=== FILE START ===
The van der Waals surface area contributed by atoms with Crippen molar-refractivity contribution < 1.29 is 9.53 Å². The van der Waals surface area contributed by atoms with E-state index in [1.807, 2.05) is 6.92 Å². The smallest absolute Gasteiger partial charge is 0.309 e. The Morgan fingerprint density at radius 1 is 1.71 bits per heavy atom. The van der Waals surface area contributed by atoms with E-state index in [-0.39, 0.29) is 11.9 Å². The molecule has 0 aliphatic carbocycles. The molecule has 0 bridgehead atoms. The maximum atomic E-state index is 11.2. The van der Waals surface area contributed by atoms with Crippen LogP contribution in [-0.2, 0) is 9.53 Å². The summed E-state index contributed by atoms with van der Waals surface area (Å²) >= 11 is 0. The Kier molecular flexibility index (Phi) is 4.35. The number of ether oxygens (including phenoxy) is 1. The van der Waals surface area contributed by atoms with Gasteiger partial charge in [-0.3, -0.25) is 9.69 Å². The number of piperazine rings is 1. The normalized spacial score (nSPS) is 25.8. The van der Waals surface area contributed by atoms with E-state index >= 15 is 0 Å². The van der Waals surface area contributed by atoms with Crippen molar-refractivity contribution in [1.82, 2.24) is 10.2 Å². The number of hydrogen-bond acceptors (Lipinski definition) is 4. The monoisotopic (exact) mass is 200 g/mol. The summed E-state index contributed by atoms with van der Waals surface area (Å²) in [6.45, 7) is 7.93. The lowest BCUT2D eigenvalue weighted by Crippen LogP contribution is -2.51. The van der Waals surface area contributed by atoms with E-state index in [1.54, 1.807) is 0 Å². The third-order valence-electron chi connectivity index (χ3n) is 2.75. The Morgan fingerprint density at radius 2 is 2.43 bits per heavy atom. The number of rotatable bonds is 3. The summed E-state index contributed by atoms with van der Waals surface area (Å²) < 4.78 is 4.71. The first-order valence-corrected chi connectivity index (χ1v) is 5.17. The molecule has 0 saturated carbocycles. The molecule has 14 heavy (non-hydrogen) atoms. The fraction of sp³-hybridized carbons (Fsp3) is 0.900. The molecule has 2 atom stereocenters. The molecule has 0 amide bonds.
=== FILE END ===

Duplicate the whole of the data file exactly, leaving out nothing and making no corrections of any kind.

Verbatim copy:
The van der Waals surface area contributed by atoms with Crippen molar-refractivity contribution < 1.29 is 9.53 Å². The van der Waals surface area contributed by atoms with E-state index in [1.807, 2.05) is 6.92 Å². The smallest absolute Gasteiger partial charge is 0.309 e. The Morgan fingerprint density at radius 1 is 1.71 bits per heavy atom. The van der Waals surface area contributed by atoms with E-state index in [-0.39, 0.29) is 11.9 Å². The molecule has 0 aliphatic carbocycles. The molecule has 0 bridgehead atoms. The maximum atomic E-state index is 11.2. The van der Waals surface area contributed by atoms with Crippen LogP contribution in [-0.2, 0) is 9.53 Å². The summed E-state index contributed by atoms with van der Waals surface area (Å²) >= 11 is 0. The Kier molecular flexibility index (Phi) is 4.35. The number of ether oxygens (including phenoxy) is 1. The van der Waals surface area contributed by atoms with Gasteiger partial charge in [-0.3, -0.25) is 9.69 Å². The number of piperazine rings is 1. The normalized spacial score (nSPS) is 25.8. The van der Waals surface area contributed by atoms with E-state index >= 15 is 0 Å². The van der Waals surface area contributed by atoms with Crippen molar-refractivity contribution in [1.82, 2.24) is 10.2 Å². The number of hydrogen-bond acceptors (Lipinski definition) is 4. The monoisotopic (exact) mass is 200 g/mol. The summed E-state index contributed by atoms with van der Waals surface area (Å²) in [6.45, 7) is 7.93. The lowest BCUT2D eigenvalue weighted by Crippen LogP contribution is -2.51. The van der Waals surface area contributed by atoms with E-state index in [1.54, 1.807) is 0 Å². The third-order valence-electron chi connectivity index (χ3n) is 2.75. The Morgan fingerprint density at radius 2 is 2.43 bits per heavy atom. The number of rotatable bonds is 3. The summed E-state index contributed by atoms with van der Waals surface area (Å²) < 4.78 is 4.71. The first-order valence-corrected chi connectivity index (χ1v) is 5.17. The molecule has 0 saturated carbocycles. The molecule has 14 heavy (non-hydrogen) atoms. The fraction of sp³-hybridized carbons (Fsp3) is 0.900. The molecule has 2 atom stereocenters. The molecule has 0 amide bonds.